See Whooping Crane and Kirtland’s Warbler in the wild this May

2/14/2014 | 0

Whooping Cranes at Wheeler National Wildlife Refuge, Decatur, Alabama, January 10, 2013, by Lew Scharpf.

Whooping Cranes at Wheeler National Wildlife Refuge, Decatur, Alabama, January 10, 2013, by Lew Scharpf.

Early in 2013, we published a list of 240 bird species that occur in the United States and Canada and asked you and other readers to choose the 10 that you wanted to see most.

The resulting list included three owls, a handful of endangered species, a clown-faced puffin, a blue-footed seabird that is rarely spotted in the United States, and America’s one and only condor.

Kirtland’s Warbler in Ogemaw County, Michigan, by woodsongphoto.

Kirtland’s Warbler in Ogemaw County, Michigan, by woodsongphoto.

The poll results also made clear one surprising fact: that the best place to spot two of the most-wanted birds — Kirtland’s Warbler, which was seventh most-wanted, and Whooping Crane, which came in second — was in Wisconsin, my home state.

That’s why we’re delighted to be cooperating with the Natural Resources Foundation of Wisconsin on a unique two-day field trip that promises to put you in the right spot at the right time to see not just the warbler or the crane, but, amazingly, both species on the same day.

The field trip will take place in central Wisconsin May 23-24, 2014.

Participants will tour Adams County, where Kirtland’s Warblers have nested since 2007, and Necedah National Wildlife Refuge, in the Whooping Crane’s core nesting area in adjacent Juneau County.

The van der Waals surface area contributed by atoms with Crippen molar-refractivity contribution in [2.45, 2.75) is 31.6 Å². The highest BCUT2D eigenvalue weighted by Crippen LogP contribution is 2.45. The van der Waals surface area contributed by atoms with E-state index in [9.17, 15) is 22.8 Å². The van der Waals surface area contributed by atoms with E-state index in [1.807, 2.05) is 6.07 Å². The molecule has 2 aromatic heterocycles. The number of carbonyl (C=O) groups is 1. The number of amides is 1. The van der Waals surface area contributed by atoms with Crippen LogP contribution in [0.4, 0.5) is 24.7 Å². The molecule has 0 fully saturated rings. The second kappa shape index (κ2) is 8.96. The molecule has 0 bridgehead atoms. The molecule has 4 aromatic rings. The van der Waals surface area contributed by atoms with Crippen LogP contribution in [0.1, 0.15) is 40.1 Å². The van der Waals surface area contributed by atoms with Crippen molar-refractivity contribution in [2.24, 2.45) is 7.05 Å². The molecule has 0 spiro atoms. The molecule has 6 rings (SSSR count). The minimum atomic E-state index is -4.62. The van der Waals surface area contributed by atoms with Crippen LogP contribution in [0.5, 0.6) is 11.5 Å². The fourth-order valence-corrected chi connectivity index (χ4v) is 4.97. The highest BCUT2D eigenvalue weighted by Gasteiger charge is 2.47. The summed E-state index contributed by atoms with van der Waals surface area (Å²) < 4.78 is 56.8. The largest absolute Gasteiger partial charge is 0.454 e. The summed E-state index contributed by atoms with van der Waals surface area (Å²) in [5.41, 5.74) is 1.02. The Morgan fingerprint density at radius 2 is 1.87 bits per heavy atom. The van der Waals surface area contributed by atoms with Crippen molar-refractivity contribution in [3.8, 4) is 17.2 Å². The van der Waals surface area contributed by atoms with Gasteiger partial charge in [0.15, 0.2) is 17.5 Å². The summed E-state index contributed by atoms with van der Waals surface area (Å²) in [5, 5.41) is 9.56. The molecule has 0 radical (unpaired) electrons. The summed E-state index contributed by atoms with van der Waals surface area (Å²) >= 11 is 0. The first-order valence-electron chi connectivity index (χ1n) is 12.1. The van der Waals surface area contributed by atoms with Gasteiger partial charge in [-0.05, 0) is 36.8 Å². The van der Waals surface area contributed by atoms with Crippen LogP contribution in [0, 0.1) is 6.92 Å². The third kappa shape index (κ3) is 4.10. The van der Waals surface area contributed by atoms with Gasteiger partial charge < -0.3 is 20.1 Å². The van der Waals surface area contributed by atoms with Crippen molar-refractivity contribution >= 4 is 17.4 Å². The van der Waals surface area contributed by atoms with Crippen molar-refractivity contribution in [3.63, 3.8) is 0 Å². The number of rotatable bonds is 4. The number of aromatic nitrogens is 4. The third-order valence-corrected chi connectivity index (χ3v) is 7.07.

Three top-notch biologists will lead the outing:

NRF_Logo_220x182Kim Grveles, avian ecologist, Wisconsin Department of Natural Resources. Kim has coordinated Wisconsin’s Kirtland’s Warbler monitoring program since the birds were discovered nesting in the state in 2007.

Jeb Barzen, director of field ecology, International Crane Foundation. Jeb led the science team at the Whooping Crane Eastern Partnership from 2012-13 and oversees ICF’s crane research in Wisconsin, southeastern Asia, and China.

Anne Lacy, International Crane Foundation. Anne coordinates the foundation’s research and monitoring activities for Whooping Cranes and Sandhill Cranes in Wisconsin.

The trip will conclude Saturday night with a special presentation about Project Passenger Pigeon by the renowned ornithologist Stan Temple. Stan is the Beers-Bascom Professor Emeritus in Conservation at the University of Wisconsin-Madison and senior fellow and science advisor with the Aldo Leopold Foundation. He has helped develop educational programming across the country related to the centenary of the bird’s extinction.

Don’t miss this great birding opportunity. – Chuck Hagner, Editor

Whooping Crane and Kirtland’s Warbler in the wild

When: From 7 p.m., Friday, May 23, to 8:30 p.m., Saturday, May 24

Where: Meet at the AmericInn Lodge and Suites, Wisconsin Rapids, Wisconsin.

Cost: $300/person. Includes transportation during Saturday’s field trip, Saturday lunch, and a tax-deductible donation of $200. Does not include transportation to Wisconsin Rapids, evening meals, or lodging.

Group size: 24 people

To register, go to www.wisconservation.org or call (608) 266-1430. Register by April 21 to get group rate at the AmericInn.

For more information, contact the Natural Resources Foundation of Wisconsin at (866) 264-4096 or info@WisConservation.org.